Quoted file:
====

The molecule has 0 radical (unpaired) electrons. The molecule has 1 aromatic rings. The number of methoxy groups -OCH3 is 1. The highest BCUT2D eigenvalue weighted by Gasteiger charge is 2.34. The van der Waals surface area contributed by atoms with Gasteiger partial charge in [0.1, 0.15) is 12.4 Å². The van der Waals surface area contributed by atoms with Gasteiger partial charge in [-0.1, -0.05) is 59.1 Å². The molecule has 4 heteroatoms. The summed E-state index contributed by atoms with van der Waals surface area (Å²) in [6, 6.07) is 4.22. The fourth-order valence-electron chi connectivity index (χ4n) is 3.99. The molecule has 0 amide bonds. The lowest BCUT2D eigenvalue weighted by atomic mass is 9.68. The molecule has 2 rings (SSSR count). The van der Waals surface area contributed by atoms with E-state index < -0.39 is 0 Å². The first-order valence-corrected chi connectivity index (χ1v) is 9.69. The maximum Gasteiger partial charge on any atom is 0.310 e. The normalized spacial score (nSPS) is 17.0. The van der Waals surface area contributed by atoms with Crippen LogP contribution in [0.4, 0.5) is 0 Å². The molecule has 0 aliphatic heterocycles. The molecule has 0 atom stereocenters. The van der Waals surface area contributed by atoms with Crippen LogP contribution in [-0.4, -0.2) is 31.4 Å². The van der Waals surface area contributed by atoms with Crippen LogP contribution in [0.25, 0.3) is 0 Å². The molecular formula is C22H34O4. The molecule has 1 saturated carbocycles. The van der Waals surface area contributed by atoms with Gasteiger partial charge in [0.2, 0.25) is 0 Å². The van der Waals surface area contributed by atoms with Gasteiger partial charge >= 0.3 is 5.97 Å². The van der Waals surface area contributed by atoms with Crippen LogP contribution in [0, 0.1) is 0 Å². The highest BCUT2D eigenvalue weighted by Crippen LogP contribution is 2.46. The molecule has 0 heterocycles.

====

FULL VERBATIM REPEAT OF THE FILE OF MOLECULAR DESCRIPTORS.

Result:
The molecule has 0 radical (unpaired) electrons. The molecule has 1 aromatic rings. The number of methoxy groups -OCH3 is 1. The highest BCUT2D eigenvalue weighted by Gasteiger charge is 2.34. The van der Waals surface area contributed by atoms with Gasteiger partial charge in [0.1, 0.15) is 12.4 Å². The van der Waals surface area contributed by atoms with Gasteiger partial charge in [-0.1, -0.05) is 59.1 Å². The molecule has 4 heteroatoms. The summed E-state index contributed by atoms with van der Waals surface area (Å²) in [6, 6.07) is 4.22. The fourth-order valence-electron chi connectivity index (χ4n) is 3.99. The molecule has 0 amide bonds. The lowest BCUT2D eigenvalue weighted by atomic mass is 9.68. The molecule has 2 rings (SSSR count). The van der Waals surface area contributed by atoms with E-state index < -0.39 is 0 Å². The first-order valence-corrected chi connectivity index (χ1v) is 9.69. The maximum Gasteiger partial charge on any atom is 0.310 e. The normalized spacial score (nSPS) is 17.0. The van der Waals surface area contributed by atoms with Crippen LogP contribution in [0.4, 0.5) is 0 Å². The molecule has 0 aliphatic heterocycles. The molecule has 0 atom stereocenters. The van der Waals surface area contributed by atoms with Crippen LogP contribution in [-0.4, -0.2) is 31.4 Å². The van der Waals surface area contributed by atoms with Crippen LogP contribution in [0.25, 0.3) is 0 Å². The molecular formula is C22H34O4. The molecule has 1 saturated carbocycles. The van der Waals surface area contributed by atoms with Gasteiger partial charge in [0.2, 0.25) is 0 Å². The van der Waals surface area contributed by atoms with Gasteiger partial charge >= 0.3 is 5.97 Å². The van der Waals surface area contributed by atoms with Crippen LogP contribution in [0, 0.1) is 0 Å². The highest BCUT2D eigenvalue weighted by Crippen LogP contribution is 2.46. The molecule has 0 heterocycles.